Reactor Selection: Flow regimes, Desired mixing, RTD, Heat transfer and so on ■

Preliminary Reactor Configuration: Reactor sizing, vessel configuration (diameter, height to diameter ratio, baffling, jacket/coils, distributors, other internals), Evaluation of design targets (mixing time, transport rates, operating flows & flow regimes), Evaluation of role of mean flow and shear, Evolve hardware details of full scale reactor

Scale Up/ Validation / Final Design: Establishing scale-up rules, Extrapolation using reactor simulation tools, Evolution of configuration of a commercial reactor, Validation and refinements of this configuration based on more detailed flow modeling

Reaction Engineering with Idealized Models: Liquid / slurry phase- complete mixing Gas phase- complete mixing or plug flow No heat transfer limitations Reactor volume for different degrees of mixing and for different values of mass transfer coefficient Heat transfer area for different values of overall heat transfer coefficients

Scale Down/ Reactor Simulations: Pilot scale reactor(s) design (may not be geometrically^ similar), Evaluation of influence of key hardware and operating parameters on RTD, mixing and rates of transport processes, Interpretation/ fitting of pilot scale experimental data- estimation of model parameters, Simulations of pilot and large scale reactors

Commercial Reactor

FIGURE 1.10 Methodology of reactor engineering.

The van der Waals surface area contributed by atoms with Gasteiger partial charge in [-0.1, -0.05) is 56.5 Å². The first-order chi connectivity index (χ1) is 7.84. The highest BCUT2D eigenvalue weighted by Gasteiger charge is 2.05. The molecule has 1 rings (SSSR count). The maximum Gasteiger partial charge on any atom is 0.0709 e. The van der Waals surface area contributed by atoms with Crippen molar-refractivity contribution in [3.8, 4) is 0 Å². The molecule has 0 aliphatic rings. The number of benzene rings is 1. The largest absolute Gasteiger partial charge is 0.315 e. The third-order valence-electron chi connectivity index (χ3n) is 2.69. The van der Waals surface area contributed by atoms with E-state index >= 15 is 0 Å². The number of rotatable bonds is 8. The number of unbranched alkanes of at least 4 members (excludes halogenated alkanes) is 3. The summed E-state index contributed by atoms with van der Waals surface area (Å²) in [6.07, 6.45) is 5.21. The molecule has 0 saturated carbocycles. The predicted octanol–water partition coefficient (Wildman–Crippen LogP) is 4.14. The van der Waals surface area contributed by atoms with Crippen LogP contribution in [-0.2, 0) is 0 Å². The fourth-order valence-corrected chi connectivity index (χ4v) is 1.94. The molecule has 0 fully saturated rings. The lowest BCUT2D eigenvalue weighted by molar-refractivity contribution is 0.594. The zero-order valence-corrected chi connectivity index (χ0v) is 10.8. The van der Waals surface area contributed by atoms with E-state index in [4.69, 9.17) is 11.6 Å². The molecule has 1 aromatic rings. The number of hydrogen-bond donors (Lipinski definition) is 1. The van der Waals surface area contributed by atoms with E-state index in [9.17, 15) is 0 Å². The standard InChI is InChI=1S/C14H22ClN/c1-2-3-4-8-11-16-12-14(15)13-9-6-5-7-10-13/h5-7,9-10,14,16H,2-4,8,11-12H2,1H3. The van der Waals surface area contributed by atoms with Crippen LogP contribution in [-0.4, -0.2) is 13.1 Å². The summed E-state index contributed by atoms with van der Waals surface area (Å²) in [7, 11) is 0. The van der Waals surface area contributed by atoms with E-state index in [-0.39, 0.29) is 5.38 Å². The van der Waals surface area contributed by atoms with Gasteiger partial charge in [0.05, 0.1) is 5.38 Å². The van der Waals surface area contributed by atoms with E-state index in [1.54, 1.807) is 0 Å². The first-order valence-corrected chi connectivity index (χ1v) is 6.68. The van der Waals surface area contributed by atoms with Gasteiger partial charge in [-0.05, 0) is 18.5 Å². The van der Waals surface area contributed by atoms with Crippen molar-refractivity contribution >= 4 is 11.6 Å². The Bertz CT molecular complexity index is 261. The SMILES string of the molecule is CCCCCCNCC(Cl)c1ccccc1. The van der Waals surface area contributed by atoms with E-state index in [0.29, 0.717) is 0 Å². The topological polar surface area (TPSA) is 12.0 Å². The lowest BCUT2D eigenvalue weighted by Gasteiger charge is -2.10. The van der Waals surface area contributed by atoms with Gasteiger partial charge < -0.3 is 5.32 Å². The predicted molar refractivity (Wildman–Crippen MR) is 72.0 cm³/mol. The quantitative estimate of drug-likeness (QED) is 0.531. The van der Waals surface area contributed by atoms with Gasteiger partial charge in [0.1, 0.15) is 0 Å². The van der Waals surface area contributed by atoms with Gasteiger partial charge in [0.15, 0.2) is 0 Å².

understand the upper and lower bounds on performance and to identify important factors which control the performance. Studies using idealized models are also helpful in determining the desired performance targets for transport processes such as mixing, mass and heat transfer. Engineering creativity, experience and accumulated empirical information is generally used to evolve preliminary reactor configurations. Reactor simulation models are then developed to evaluate these different reactor configurations. Using a conventional methodology, a reactor engineer has to rely on experimental and semi-empirical tools to obtain a knowledge of fluid dynamics, which is essential when addressing many crucial design issues. Several reviews and books have been published which analyze published empirical correlations to estimate parameters necessary for the design and simulation of reactors (for example, see Shah, 1991: stirred reactors; Deckwer, 1991: bubble column reactors; Kunii and Levenspiel, 1991: fluidized bed reactors and so on). Wherever such available information is not adequate, experiments on pilot scale reactors are designed and carried out. The usefulness of pilot scale studies depends on how well these pilot reactors mimic the fluid dynamics and mixing in proposed large-scale reactors. For obvious reasons, such conventional design methods using empirical correlations have rather limited reliability. Uncertainty associated with extrapolation may be unacceptably high. Such methods are not able to relate details of reactor hardware with reactor performance. This non-capability narrows down the choice of reactor configurations. New ideas and new reactor configurations are often sidelined in favor of proven and conventional reactor types when there is an excessive reliance on empirical information and experiments.